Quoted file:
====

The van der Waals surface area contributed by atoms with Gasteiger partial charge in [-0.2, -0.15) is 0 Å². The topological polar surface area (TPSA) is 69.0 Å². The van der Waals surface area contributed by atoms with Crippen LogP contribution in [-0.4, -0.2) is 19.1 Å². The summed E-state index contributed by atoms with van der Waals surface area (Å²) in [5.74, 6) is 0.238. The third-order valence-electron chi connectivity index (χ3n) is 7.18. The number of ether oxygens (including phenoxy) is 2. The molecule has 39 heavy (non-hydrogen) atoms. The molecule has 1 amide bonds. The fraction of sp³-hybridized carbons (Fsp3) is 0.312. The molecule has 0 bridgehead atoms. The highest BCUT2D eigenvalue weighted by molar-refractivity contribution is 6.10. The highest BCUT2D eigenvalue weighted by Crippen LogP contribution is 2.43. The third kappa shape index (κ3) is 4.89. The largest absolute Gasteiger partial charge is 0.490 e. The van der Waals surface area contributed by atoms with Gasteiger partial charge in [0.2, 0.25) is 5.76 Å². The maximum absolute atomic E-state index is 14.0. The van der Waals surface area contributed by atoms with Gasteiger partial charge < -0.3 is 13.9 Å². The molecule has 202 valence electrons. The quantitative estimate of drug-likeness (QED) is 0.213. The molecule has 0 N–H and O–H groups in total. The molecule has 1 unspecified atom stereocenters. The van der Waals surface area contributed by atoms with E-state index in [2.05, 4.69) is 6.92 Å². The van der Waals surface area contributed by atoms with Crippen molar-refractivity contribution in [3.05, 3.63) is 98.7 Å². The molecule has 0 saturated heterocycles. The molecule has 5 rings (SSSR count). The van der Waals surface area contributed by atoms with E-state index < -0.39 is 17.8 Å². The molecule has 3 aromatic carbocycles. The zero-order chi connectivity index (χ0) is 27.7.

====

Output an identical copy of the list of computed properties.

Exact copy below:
The van der Waals surface area contributed by atoms with Gasteiger partial charge in [-0.2, -0.15) is 0 Å². The topological polar surface area (TPSA) is 69.0 Å². The van der Waals surface area contributed by atoms with Crippen LogP contribution in [-0.4, -0.2) is 19.1 Å². The summed E-state index contributed by atoms with van der Waals surface area (Å²) in [5.74, 6) is 0.238. The third-order valence-electron chi connectivity index (χ3n) is 7.18. The number of ether oxygens (including phenoxy) is 2. The molecule has 39 heavy (non-hydrogen) atoms. The molecule has 1 amide bonds. The fraction of sp³-hybridized carbons (Fsp3) is 0.312. The molecule has 0 bridgehead atoms. The highest BCUT2D eigenvalue weighted by molar-refractivity contribution is 6.10. The highest BCUT2D eigenvalue weighted by Crippen LogP contribution is 2.43. The third kappa shape index (κ3) is 4.89. The largest absolute Gasteiger partial charge is 0.490 e. The van der Waals surface area contributed by atoms with Gasteiger partial charge in [0.2, 0.25) is 5.76 Å². The maximum absolute atomic E-state index is 14.0. The van der Waals surface area contributed by atoms with Gasteiger partial charge < -0.3 is 13.9 Å². The molecule has 202 valence electrons. The quantitative estimate of drug-likeness (QED) is 0.213. The molecule has 0 N–H and O–H groups in total. The molecule has 1 unspecified atom stereocenters. The van der Waals surface area contributed by atoms with E-state index in [2.05, 4.69) is 6.92 Å². The van der Waals surface area contributed by atoms with Crippen molar-refractivity contribution in [3.05, 3.63) is 98.7 Å². The molecule has 0 saturated heterocycles. The molecule has 5 rings (SSSR count). The van der Waals surface area contributed by atoms with E-state index < -0.39 is 17.8 Å². The molecule has 3 aromatic carbocycles. The zero-order chi connectivity index (χ0) is 27.7.